Browse Prior Art Database

Nonhistory of IBM Time-Sharing Disclosure Number: IPCOM000129958D
Original Publication Date: 1996-Sep-30
Included in the Prior Art Database: 2005-Oct-07
Document File: 2 page(s) / 16K

Publishing Venue

Software Patent Institute

Related People

Robert Frankston: AUTHOR [+2]


278 Lake Ave. Newton Highlands, MA 02161 e-mail:

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Copyright ©; 1996 by the Institute of Electrical and Electronics Engineers, Inc. All rights reserved. Used with permission.

Nonhistory of IBM Time-Sharing

Robert Frankston

278 Lake Ave. Newton Highlands, MA 02161 e-mail:

I was disappointed in the article "'Prestige Luster' and 'SnowBalling Effects': IBM's Development of Computer Time- Sharing" by Judy E. O'Neill (Annals, vol. 17, no. 2, pp. 5~54). There are some correct statements to be sure, but overall it was an inaccurate portrayal of history. I was involved in both Multics and CP/CMS (VM) development from 1969 through the 1970s. I'm writing this note more to set the record straight than out of a blind assumption that Multics was perfect. It was far from perfect, as ongoing design discussions and reexaminations demonstrate. With the principals still active in the field and available, it should be possible to do a more complete history. For starters, one can examine the references in ALT.OS.MULTICS on Usenet. Or, better, see file: //

-- Yes, IBM offered a sales team and GE offered an engineering team to MIT, but MIT was forced to choose the latter.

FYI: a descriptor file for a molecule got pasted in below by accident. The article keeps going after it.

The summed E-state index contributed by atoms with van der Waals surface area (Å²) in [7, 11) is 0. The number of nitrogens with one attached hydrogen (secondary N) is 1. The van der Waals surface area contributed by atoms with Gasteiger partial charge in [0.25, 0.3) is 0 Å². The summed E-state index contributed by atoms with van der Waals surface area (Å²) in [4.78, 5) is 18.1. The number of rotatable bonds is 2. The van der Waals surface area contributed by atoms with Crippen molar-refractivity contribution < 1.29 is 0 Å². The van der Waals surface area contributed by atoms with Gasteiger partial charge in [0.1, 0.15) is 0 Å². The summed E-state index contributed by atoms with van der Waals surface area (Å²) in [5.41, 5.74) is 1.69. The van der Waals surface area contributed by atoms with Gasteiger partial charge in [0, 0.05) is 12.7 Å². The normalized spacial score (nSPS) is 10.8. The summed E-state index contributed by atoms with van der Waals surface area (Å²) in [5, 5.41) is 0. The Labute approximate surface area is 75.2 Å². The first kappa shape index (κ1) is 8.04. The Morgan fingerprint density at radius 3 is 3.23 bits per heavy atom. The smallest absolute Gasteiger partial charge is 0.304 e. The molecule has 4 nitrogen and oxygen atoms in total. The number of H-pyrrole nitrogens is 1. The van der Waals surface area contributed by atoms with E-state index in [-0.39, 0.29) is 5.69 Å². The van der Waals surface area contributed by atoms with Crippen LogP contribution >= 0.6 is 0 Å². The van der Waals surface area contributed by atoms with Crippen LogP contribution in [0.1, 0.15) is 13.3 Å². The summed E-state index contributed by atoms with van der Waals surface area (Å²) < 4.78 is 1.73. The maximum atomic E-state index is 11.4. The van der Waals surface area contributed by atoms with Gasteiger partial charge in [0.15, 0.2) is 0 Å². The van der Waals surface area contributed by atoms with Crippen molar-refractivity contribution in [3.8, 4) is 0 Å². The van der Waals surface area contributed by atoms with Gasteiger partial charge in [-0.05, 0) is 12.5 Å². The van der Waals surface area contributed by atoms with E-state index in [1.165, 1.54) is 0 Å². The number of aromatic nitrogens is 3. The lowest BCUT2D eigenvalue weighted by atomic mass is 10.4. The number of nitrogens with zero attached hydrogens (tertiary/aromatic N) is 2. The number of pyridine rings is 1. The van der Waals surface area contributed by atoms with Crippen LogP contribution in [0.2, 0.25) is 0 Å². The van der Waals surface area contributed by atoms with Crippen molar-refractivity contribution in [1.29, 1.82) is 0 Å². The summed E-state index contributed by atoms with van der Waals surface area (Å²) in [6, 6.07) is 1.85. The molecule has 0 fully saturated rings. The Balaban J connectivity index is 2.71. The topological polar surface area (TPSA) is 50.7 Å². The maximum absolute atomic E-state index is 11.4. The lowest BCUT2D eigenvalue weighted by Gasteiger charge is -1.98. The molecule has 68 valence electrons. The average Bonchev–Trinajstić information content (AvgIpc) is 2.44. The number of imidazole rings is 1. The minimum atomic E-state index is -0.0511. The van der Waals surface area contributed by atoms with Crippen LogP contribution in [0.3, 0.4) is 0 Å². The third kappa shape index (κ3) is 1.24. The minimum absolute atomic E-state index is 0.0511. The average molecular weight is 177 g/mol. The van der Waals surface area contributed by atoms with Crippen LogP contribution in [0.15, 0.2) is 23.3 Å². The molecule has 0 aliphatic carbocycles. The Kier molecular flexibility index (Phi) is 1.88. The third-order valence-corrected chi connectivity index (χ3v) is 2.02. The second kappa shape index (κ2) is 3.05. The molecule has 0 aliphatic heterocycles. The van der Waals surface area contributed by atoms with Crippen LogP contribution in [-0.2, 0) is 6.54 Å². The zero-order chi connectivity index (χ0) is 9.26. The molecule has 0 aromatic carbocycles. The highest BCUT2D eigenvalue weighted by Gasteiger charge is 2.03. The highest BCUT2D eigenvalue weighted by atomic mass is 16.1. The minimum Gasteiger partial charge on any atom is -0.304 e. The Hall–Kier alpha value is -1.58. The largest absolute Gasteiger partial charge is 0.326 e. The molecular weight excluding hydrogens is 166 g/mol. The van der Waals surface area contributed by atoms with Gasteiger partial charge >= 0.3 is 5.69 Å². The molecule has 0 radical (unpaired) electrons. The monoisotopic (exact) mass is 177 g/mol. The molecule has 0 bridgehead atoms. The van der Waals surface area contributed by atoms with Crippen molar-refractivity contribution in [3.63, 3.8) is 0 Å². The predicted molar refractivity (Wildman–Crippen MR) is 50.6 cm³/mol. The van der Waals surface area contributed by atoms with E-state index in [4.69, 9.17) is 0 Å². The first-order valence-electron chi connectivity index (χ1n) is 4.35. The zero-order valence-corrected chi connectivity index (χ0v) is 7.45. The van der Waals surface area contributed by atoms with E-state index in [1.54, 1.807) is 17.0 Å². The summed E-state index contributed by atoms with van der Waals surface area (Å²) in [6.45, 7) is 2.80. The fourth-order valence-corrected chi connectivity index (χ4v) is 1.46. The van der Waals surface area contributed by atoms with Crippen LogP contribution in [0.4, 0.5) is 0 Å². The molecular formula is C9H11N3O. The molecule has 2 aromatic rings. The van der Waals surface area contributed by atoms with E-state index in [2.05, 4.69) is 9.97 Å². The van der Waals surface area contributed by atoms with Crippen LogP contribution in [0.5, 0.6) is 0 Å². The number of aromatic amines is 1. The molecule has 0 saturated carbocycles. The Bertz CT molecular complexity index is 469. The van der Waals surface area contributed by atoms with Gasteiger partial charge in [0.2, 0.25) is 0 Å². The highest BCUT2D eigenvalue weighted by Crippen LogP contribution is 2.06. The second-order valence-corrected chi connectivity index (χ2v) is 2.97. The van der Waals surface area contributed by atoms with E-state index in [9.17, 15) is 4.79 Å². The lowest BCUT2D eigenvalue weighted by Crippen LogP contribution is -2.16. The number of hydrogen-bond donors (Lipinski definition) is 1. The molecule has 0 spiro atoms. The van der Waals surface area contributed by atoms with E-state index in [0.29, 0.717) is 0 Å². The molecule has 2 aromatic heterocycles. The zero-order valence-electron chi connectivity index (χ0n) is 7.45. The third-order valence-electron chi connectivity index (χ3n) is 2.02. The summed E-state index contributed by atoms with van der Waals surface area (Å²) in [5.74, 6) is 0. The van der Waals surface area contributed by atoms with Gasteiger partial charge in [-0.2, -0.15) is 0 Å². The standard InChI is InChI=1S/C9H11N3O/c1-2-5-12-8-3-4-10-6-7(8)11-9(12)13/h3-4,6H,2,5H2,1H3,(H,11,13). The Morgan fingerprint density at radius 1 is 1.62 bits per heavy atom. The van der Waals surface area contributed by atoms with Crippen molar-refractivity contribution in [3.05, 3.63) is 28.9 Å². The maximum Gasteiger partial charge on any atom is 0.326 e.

-- Yes, Multics was a market failure but not because the market had changed. It was because Honeywell (which bought out the GE computer division) worked hard not to sell it. Customers asking to buy the system were turned away, and marketing concentrated on legacy GECOS systems. One example was the pricing of memory. Memory was priced for GECOS systems, which used a relatively modest amount. This price was very high (about 10 times what others were charging), since it covered the base costs of the system rather than reflecting the marginal costs of memory. But Multics made very effective use of RAM as a resource. Given the declining costs of memory and its value in improving system efficiency, this is an insightful decision but one that was frustrated by Honeywell's policy. Part of making a product offering viable is a buy-in from marketing. This doesn't mean that the development effort itself was mismanaged. Fred Brooks (whom the author quotes) wrote the Mythical Man Month in response to IBM's own delays. I've viewed Multics as one of the better managed projects, due to the fact that the project was actually managed (not an assumption in those days) and that the participants themselves bought into the need to manage the process and to cooperate.

-- Yes, Multics was way behind schedule. But TSS was even worse and no...